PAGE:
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#2544 - Friday, August 4, 2006 - Editor: Jerry Katz
Excerpts from books by Christopher Alexander, Jed McKenna, and Bernadette Roberts.
Christopher Alexander from The Nature of Order: The Luminous Ground
A massive building or a small one, a seat, an ornament, a
simple beam, a room, has life, is deep,
affects us, moves us to tears, to awe, exactly to that extent that it is a picture of that God
behind all things. If you see a watery pale yellow sunlight shining behind dark gray clouds, with
the pale blue of heaven shining in between some wintery morning, and you see, in that light, the
original light of the universe-then, you may say, in still different terms, that sometimes, very
occasionally, an artist who weaves a carpet, or who shapes a building, or who paints a tile,
manages to make something which has this same light in it, where this same Self is shining out ...
he has made something as close to a picture of God or Self as it can be, and it affects us, like
the light of morning does, because it seems to show us directly to the heart of this self, and
connects us with it, almost to the point of pain.
The Nature of Order: The Luminous Ground may be ordered at http://snipurl.com/ufz8
Jed McKenna from Spiritually Incorrect Enlightenment
Am I pro-truth? No. Do I hate delusion? No. Do I consider the dreamstate evil? No. I'm not opposed to all the teachers and teachings that keep us so effectively narcotized. I don't think anyone or anything is other than perfect. I'm not a warrior for truth. I'm not at war with the armies of the lie. I like the lie. I'm all for it. Maya and her magnificent Palace of Delusion have no greater fan than I. Having myself escaped from the confines of delusion, I'm able to appreciate its strengths and its vulnerabilities. Its greatest vulnerability is that it has no mass, no substance. There is no it, and all you have to do to see that for yourself is look for yourself. Its greatest strength is that looking for yourself is the last thing anyone, say what they may, really wants to do.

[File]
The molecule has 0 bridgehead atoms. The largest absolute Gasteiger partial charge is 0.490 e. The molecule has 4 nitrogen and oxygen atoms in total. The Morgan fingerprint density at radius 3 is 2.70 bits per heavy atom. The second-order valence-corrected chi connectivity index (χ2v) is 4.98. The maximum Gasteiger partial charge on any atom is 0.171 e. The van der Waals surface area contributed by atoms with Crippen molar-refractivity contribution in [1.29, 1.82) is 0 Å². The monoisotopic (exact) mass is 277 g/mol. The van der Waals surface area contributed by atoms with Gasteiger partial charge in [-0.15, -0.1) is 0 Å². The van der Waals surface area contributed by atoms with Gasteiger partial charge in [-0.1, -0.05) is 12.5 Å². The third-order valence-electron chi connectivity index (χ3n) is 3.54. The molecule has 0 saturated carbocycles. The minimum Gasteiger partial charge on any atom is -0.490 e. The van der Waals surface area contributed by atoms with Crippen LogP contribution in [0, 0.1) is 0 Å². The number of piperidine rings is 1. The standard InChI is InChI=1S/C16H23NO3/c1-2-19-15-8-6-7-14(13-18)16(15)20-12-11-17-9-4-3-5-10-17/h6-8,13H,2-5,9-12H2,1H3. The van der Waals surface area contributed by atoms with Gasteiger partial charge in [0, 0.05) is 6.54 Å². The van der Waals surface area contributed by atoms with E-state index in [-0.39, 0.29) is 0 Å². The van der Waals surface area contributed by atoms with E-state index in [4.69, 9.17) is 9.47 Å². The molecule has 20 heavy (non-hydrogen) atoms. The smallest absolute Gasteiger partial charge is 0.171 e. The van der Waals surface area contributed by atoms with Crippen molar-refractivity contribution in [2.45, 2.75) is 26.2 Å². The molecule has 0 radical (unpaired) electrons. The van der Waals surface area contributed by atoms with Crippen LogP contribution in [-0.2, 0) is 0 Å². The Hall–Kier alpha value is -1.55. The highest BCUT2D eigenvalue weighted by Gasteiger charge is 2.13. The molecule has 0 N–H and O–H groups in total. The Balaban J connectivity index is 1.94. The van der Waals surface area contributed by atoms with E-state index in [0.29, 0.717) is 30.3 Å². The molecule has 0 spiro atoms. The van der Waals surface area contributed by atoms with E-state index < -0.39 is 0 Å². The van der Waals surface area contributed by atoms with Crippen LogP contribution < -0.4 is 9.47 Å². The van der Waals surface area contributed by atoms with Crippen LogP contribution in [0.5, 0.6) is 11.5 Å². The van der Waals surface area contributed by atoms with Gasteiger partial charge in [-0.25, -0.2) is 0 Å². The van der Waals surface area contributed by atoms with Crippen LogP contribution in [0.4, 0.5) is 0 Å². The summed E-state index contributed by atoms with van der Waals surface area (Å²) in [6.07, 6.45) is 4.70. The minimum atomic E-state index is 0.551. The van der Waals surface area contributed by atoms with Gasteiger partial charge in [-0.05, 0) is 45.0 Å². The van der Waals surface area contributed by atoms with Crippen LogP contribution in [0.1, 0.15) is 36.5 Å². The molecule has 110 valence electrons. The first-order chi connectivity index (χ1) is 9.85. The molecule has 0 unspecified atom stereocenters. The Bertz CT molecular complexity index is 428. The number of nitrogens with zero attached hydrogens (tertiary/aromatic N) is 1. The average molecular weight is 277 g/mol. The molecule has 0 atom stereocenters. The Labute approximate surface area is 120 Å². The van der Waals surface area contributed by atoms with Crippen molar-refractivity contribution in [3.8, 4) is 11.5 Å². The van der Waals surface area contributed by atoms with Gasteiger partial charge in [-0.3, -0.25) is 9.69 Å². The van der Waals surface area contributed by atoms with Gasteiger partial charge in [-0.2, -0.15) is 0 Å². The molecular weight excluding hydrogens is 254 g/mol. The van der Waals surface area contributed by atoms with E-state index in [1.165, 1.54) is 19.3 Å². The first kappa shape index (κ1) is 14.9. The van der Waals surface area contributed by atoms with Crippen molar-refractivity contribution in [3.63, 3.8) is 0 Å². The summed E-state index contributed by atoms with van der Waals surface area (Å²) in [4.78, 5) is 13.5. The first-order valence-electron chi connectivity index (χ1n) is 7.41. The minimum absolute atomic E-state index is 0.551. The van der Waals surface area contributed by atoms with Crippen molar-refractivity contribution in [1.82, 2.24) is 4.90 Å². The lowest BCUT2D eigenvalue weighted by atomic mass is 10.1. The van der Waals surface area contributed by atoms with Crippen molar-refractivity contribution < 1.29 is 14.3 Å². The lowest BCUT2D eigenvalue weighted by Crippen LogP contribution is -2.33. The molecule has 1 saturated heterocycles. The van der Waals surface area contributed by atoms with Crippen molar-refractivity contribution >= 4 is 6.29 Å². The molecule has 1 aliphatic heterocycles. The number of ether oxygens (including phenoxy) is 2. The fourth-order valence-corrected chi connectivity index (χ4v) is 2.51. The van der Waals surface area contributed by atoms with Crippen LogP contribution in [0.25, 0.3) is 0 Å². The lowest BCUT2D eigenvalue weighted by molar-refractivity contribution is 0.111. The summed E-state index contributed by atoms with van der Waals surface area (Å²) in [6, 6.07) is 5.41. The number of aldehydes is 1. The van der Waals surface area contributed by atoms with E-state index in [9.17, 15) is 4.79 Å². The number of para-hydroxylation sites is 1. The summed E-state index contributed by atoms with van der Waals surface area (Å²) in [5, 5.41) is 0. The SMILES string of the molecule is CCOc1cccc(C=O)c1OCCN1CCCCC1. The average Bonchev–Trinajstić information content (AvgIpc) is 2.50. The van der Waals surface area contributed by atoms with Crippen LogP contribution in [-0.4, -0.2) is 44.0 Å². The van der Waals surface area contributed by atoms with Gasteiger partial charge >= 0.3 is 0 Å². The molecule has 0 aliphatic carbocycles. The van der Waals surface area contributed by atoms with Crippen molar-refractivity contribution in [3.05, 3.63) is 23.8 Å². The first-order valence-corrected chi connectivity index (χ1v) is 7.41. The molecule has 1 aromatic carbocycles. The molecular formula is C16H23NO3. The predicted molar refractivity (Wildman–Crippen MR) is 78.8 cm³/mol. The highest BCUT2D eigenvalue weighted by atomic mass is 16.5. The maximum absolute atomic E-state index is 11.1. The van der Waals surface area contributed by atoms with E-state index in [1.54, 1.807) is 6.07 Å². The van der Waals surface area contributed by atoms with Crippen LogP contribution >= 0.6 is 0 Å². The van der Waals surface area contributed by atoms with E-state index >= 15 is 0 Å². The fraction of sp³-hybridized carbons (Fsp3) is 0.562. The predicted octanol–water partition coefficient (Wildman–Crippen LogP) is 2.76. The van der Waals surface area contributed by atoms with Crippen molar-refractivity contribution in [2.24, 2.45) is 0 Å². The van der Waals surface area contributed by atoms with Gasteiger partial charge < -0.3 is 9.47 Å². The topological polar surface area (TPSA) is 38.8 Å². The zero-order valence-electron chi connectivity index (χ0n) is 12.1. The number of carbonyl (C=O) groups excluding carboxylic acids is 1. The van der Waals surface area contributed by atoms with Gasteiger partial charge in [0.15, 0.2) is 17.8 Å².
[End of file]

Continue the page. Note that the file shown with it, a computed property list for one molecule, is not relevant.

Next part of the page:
Spiritually Incorrect Enlightenment may be ordered from http://wisefoolpress.com/
Bernadette Roberts, from What Is Self?
The extraordinary and unsuspected aspect of the no-self experience is not the falling away of the phenomenal self-experience, which was inconsequential anyway; rather, it is the falling away of the divine and the experience of "life." It is as if the Ground of Being had been pulled out from under the entire self-experience. For many long years the unitive experience had been our deepest self-experience, thus its dissolution is not merely that falling away of a superficial, conditional little self-experience; rather, it is the falling away of the experience of divine life and being which, in the unitive state, IS self's deepest experience of existence. Though this event might have been called the "experience of no-divine," this would not be wholly true to the experience and definitely not true to its reality. In the unitive state the divine IS the deepest experience of self and the singular experience of being; thus to dissolve the experience of the divine is to dissolve the deepest experience of self. Calling this the "experience of no-self" is not a name or title given after the experience; it is not a mental deduction or an approximation; rather, "no-self" IS the experience. This is its exact nature and an exact statement of its truth. No other experience in the journey lends itself to such an accurate statement of truth.
What Is Self may be ordered at http://www.sentientpublications.com/catalog/what_is_self.php
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